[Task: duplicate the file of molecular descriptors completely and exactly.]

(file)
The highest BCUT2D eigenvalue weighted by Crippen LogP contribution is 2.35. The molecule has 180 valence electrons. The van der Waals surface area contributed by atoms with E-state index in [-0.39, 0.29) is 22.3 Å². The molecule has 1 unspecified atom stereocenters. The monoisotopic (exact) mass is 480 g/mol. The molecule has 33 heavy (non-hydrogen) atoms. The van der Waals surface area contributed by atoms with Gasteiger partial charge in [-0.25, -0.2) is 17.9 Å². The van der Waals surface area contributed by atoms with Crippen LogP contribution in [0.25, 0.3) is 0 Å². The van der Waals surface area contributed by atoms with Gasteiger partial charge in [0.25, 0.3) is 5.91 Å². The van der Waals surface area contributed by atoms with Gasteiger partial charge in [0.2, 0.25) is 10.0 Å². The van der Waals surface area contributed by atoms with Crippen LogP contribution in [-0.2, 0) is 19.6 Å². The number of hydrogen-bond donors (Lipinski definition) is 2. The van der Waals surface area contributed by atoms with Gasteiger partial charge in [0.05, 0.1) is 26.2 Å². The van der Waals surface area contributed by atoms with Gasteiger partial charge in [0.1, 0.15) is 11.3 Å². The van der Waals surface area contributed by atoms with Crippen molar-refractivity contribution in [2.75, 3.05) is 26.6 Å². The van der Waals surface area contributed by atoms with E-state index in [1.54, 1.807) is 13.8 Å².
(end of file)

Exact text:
The highest BCUT2D eigenvalue weighted by Crippen LogP contribution is 2.35. The molecule has 180 valence electrons. The van der Waals surface area contributed by atoms with E-state index in [-0.39, 0.29) is 22.3 Å². The molecule has 1 unspecified atom stereocenters. The monoisotopic (exact) mass is 480 g/mol. The molecule has 33 heavy (non-hydrogen) atoms. The van der Waals surface area contributed by atoms with Gasteiger partial charge in [-0.25, -0.2) is 17.9 Å². The van der Waals surface area contributed by atoms with Crippen LogP contribution in [0.25, 0.3) is 0 Å². The van der Waals surface area contributed by atoms with Gasteiger partial charge in [0.25, 0.3) is 5.91 Å². The van der Waals surface area contributed by atoms with Gasteiger partial charge in [0.2, 0.25) is 10.0 Å². The van der Waals surface area contributed by atoms with Crippen LogP contribution in [-0.2, 0) is 19.6 Å². The number of hydrogen-bond donors (Lipinski definition) is 2. The van der Waals surface area contributed by atoms with Gasteiger partial charge in [0.05, 0.1) is 26.2 Å². The van der Waals surface area contributed by atoms with Gasteiger partial charge in [0.1, 0.15) is 11.3 Å². The van der Waals surface area contributed by atoms with Crippen molar-refractivity contribution in [2.75, 3.05) is 26.6 Å². The van der Waals surface area contributed by atoms with E-state index in [1.54, 1.807) is 13.8 Å².